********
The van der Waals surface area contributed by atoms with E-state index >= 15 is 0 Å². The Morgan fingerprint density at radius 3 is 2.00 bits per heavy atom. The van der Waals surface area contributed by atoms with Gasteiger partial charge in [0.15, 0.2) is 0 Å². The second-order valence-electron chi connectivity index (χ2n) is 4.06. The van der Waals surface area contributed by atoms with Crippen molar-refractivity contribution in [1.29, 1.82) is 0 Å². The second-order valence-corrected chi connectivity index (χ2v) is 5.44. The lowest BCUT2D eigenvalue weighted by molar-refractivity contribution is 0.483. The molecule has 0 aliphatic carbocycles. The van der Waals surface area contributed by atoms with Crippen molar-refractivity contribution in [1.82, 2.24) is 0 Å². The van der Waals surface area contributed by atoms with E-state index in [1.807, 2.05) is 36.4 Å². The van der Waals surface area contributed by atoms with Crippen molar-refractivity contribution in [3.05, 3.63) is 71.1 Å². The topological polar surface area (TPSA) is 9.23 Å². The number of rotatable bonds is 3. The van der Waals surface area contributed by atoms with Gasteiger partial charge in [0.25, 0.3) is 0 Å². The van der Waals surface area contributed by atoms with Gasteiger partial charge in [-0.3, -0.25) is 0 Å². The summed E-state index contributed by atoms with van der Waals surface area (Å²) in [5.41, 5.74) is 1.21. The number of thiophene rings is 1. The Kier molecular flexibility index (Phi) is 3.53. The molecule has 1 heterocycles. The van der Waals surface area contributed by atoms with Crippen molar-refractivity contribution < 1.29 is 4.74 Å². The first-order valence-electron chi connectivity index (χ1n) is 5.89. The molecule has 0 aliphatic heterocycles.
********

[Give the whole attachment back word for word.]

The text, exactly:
The van der Waals surface area contributed by atoms with E-state index >= 15 is 0 Å². The Morgan fingerprint density at radius 3 is 2.00 bits per heavy atom. The van der Waals surface area contributed by atoms with Gasteiger partial charge in [0.15, 0.2) is 0 Å². The second-order valence-electron chi connectivity index (χ2n) is 4.06. The van der Waals surface area contributed by atoms with Crippen molar-refractivity contribution in [1.29, 1.82) is 0 Å². The second-order valence-corrected chi connectivity index (χ2v) is 5.44. The lowest BCUT2D eigenvalue weighted by molar-refractivity contribution is 0.483. The molecule has 0 aliphatic carbocycles. The van der Waals surface area contributed by atoms with Crippen molar-refractivity contribution in [1.82, 2.24) is 0 Å². The van der Waals surface area contributed by atoms with E-state index in [1.807, 2.05) is 36.4 Å². The van der Waals surface area contributed by atoms with Crippen molar-refractivity contribution in [3.05, 3.63) is 71.1 Å². The topological polar surface area (TPSA) is 9.23 Å². The number of rotatable bonds is 3. The van der Waals surface area contributed by atoms with Gasteiger partial charge in [0.25, 0.3) is 0 Å². The van der Waals surface area contributed by atoms with Gasteiger partial charge in [-0.3, -0.25) is 0 Å². The summed E-state index contributed by atoms with van der Waals surface area (Å²) in [5.41, 5.74) is 1.21. The number of thiophene rings is 1. The Kier molecular flexibility index (Phi) is 3.53. The molecule has 1 heterocycles. The van der Waals surface area contributed by atoms with Crippen molar-refractivity contribution < 1.29 is 4.74 Å². The first-order valence-electron chi connectivity index (χ1n) is 5.89. The molecule has 0 aliphatic heterocycles.